(Image courtesy of animaster)

I used to find it really hard to do things when I knew someone was watching. I’d become self-conscious, uncoordinated and clumsy (or more so anyway). It’s interesting to observe this effect in other people at close quarters. The desire to be right – and associated fear of being wrong – is no doubt developed within us at a young age. But it seems to be a great enemy of, well, of excellence (that maybe sounds a bit prattish – agh, I feel like you’re looking at me while I’m writing!).

What happens when you become self conscious, or when you start to worry about not being right? Well, maybe you feel yourself getting a bit sweaty, feeling a bit worried. From a muscular point of view, there is a subtle sense of certain muscle groups contracting and the person beginning to lose height and width, to squash themselves. If the feeling was ramped up continuously you would probably end up curled up like a ball on the floor (I’m sure we’ve all wanted to do that at some point in our lives, or when watching The Office).

It’s a variant of something physiologists call the ‘startle response’, which covers the whole range of postural responses to stress. Fearful emotions like self-consciousness and embarrassment tend to come on with a kind of “withdrawing from the world” response, something like the shape shown below (shown in exaggerated form for illustration purposes).


Image (above): A version of the “startle response”. The withdrawal reaction that can accompany a fearful situation (includes tensing of jaw and face, pulling forward of neck, lifting shoulders, tightening abdominal muscles, contraction of hamstrings)

It’s a helpful shape to adopt if you want to hide yourself from a predator, which is probably why we evolved to do it. But it also makes you quite stiff, tense, unbalanced (making it harder to do anything requiring good balance – caution, tight-rope walkers!), as well as bringing some quite uncomfortable emotions in its train. So that helps explain why I found myself becoming uncoordinated when I was practicing keepy-ups in the school playground and suddenly noticed that girl from fourth year looking out the window.

So exponents of Alexander Technique work on themselves to develop the ability to withhold this kind of response, and to allow the body to come into a state of muscular expansiveness, balance, poise… whatever you want to call it. Even in the face of difficult or fearful situations.

What feels right might be wrong
Related to self-consciousness is the desire to be right. One unhelpful aspect of the desire to be right is the fact that people believe their own kinaesthetic senses can be trusted. If we believe we’re standing up straight, then we must be, we conclude. Most people persist in this delusion even when the evidence is stacked against it (even the odd nasty surprise in years past when noticing my stooped form reflected in a shop window wasn’t enough to make this clear to me).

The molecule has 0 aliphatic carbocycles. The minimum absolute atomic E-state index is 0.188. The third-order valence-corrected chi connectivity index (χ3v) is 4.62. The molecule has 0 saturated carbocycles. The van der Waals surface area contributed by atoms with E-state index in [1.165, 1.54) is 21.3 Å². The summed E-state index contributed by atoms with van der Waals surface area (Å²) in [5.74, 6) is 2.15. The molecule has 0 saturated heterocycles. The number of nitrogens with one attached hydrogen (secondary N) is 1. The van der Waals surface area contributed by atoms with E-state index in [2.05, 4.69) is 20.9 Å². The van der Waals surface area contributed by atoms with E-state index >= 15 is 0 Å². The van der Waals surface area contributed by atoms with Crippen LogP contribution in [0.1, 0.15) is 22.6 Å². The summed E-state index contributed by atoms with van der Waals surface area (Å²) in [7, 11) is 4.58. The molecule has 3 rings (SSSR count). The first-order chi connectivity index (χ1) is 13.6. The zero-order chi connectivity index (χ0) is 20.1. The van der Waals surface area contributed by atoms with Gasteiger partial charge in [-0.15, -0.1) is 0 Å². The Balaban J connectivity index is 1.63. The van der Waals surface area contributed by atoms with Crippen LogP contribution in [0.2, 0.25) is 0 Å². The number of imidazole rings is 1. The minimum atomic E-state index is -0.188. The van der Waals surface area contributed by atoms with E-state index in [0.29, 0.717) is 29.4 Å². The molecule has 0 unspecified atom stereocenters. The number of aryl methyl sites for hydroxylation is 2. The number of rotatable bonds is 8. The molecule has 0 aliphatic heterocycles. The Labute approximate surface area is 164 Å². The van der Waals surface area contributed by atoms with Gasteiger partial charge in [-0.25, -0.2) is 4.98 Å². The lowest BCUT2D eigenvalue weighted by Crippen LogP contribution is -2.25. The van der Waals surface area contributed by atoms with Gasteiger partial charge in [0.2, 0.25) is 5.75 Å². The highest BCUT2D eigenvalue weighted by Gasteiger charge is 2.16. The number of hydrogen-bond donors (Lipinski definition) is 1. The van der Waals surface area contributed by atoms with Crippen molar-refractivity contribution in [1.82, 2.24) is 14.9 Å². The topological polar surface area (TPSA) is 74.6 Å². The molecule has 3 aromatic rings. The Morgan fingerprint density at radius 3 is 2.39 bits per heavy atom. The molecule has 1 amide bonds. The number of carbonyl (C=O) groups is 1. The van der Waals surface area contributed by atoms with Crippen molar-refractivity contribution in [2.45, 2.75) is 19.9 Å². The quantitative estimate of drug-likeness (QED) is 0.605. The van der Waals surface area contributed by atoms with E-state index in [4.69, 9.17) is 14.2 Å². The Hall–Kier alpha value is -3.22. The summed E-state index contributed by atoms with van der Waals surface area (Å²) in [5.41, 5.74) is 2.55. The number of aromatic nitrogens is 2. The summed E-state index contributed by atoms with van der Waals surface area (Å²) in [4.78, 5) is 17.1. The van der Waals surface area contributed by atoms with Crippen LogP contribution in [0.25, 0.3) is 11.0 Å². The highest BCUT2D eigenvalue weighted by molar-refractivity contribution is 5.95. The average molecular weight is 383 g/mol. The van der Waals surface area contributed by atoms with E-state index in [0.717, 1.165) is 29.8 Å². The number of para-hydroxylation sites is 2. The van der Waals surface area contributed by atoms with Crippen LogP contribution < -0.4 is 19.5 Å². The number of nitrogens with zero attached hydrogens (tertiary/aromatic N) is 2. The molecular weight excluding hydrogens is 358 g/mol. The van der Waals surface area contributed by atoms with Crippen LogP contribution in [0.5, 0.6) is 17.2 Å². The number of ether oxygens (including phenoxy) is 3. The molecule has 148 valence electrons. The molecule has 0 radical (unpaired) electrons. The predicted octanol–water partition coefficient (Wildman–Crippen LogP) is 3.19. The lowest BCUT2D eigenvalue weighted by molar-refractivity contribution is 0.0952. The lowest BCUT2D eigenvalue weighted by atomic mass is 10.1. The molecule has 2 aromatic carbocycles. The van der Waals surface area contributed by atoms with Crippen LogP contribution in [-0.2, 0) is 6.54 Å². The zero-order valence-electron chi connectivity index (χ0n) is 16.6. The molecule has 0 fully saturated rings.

Most of us develop a kinaesthesia very tuned to our current repertoire of postures and habituated actions. Moving outside of this limited range of movements makes us feel like something is wrong. If you develop a habit of standing like the crouched figure depicted above, then over time this will come to feel to you like standing up straight. To then be shown how to actually stand up straight would feel odd, like you were going to fall over backwards. For me it also felt slightly embarrassing as well, like I was now holding myself in an unnaturally upright manner.

Reading an article the other day about one of the first generation of Alexander teachers, Marjorie Barlow, the author Mike Cross mentioned that “Marjorie did her best to persuade me that, in the field of working on the self, being wrong is the best friend we have got.” And those working in this discipline – which is a fascinating one for its track record in helping people become much better coordinated – generally find that this is one of the major obstacles to progress, this unwillingness to allow yourself to be wrong.

So it’s worth exploring on your own. Notice your need to be correct for the tension it brings in the neck and shoulders. If you’re a juggler, for example, practise letting the balls fall to the ground and not being bothered about it. Let all that neck or shoulder tension – your preparedness to duck down to catch a falling ball – fall away. And then practise juggling after a period of this practice and notice if you find it easier to remain relaxed, upright and in good balance.

If you already have some familiarity with Alexander concepts like inhibiting and directing, you can apply these to situations that make you embarrassed or “in the spotlight” to an uncomfortable extent. So you can quieten bodily responses like shoulder tension, and carry on breathing, and lengthening and widening outwards (sorry if this means nothing to you).